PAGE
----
Arthur started complaining of stomach aches when he was three and started experiencing what his family thought was constipation. His parents took their “beautiful, smart and funny” little boy to doctors when his stomach troubles did not improve.
His grandmother Sharon Currie, from Blackley, told Manchester Evening News that Arthur was going to see doctors “for months and months” before they diagnosed his illness.
However, doctors eventually made the tragic discovery that Arthur was not suffering from constipation but was in fact struggling with a rare form of cancer.
The little boy was diagnosed with stage four clear cell sarcoma of the kidney on October 16 2020.
His grandmother said it took them a long time to get to the bottom of her grandson’s cancer, which has spread to other parts of his body including his bones and spine.
Ms Currie said: “It took them a few weeks to figure out which cancer it was.
“It started off with his kidney, and now it’s in nearly every bone in his body.”
Arthur, now five years old, has been going through chemotherapy and radiotherapy and has been in and out of hospital since he was diagnosed.
The little boy, who lives with his family in Bacup, Lancashire, has also been unable to go to school over fears that he could pick up coronavirus and other infections.
He has also been unable to enjoy the usual entertainment that is put on for children while in hospital due to the pandemic.
However, he was able to celebrate his fifth birthday last week with all of his favourite superheroes which he “absolutely loved”, his grandmother said.
Ms Currie said that now it is a “waiting game” to see if any other treatments will help Arthur after his condition relapsed at the beginning of this month.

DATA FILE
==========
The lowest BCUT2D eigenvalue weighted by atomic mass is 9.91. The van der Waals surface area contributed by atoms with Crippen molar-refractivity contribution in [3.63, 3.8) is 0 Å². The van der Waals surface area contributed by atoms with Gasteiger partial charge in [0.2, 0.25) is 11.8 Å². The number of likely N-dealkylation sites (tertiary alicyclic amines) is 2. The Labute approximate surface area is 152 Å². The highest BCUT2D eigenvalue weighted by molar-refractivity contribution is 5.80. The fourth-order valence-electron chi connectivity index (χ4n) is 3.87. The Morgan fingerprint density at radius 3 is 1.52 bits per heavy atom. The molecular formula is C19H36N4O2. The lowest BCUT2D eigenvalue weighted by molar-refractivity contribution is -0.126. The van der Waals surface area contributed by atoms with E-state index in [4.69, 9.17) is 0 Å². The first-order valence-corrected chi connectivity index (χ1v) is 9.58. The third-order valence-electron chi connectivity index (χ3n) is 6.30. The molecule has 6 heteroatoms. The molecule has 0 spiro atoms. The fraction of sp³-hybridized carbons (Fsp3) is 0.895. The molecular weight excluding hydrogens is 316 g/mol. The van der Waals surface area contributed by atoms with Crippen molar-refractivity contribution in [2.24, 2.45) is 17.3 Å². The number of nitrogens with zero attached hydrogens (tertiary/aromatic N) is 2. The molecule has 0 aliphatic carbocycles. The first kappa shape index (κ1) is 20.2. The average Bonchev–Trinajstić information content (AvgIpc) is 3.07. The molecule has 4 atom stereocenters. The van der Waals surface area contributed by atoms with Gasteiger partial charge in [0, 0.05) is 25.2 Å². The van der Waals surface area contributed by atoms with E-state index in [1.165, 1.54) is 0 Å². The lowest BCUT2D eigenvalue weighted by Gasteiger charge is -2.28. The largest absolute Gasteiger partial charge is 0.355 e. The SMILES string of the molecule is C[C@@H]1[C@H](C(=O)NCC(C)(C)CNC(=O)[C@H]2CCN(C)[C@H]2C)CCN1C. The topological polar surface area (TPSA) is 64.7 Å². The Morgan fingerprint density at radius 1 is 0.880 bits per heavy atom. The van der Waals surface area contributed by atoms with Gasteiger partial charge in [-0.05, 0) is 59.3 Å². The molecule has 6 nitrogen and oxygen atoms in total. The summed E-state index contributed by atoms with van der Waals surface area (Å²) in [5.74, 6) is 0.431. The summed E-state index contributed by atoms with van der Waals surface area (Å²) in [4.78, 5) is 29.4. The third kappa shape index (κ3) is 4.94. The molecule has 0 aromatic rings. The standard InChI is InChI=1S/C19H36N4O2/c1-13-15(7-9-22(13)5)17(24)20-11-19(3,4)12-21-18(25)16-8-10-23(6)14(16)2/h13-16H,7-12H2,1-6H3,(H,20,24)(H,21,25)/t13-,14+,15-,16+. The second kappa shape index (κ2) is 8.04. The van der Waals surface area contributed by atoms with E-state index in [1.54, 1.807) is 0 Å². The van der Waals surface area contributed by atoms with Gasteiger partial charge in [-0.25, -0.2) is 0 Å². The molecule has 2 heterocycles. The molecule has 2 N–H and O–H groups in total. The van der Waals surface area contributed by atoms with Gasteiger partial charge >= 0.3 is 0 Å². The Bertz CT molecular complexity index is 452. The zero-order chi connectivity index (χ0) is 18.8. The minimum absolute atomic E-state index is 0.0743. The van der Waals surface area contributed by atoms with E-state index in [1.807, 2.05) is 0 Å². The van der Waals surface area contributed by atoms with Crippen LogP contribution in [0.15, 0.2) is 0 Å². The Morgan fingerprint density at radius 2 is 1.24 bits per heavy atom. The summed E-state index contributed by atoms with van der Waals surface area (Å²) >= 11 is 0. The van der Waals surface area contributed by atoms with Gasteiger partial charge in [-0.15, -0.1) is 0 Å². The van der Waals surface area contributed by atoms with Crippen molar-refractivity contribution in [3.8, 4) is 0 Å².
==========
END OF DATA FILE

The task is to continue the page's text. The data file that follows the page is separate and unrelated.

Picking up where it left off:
She said: “It’s almost like I’m talking about someone else but it’s my grandson and I’m just heartbroken.”
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Arthur’s parents were trying to have children for 18 years before Arthur was born. His sister Tabitha was born two years later.
The family are desperate for more research to be done into their boy’s condition which they said has not been widely researched.
Ms Curie said she was appealing for “someone somewhere” to help her grandson, adding: “There’s lots of research going on into children’s cancers but there’s not for this one.
“We need some sort of trial for this one to give him a life.”
She added: “In this day and age it’s just diabolical – children just dying for nothing,”
Arthur’s doctor had only come across the disease once before. Ms Currie said he is in contact with other medical professionals across the country to discuss possible treatments.
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Ms Currie said there needs to be more awareness of clear cell sarcoma.
The grandmother has also set up a fundraising page to go towards “amazing memories for Arthur and his family”.
She said in a recent post following his relapse that “Arthur is oblivious and we want it to stay that way. Nothing is allowed to ruin his happiness.”
She told Manchester Evening News: “It’s just really, really difficult.
“He looks fit and healthy but he’s not. He looks a bit pale. But looking at him you wouldn’t think he’s got this illness.”
If you want to donate to Arthur’s fundraising page click here.
Additional reporting by Josie Le Vay.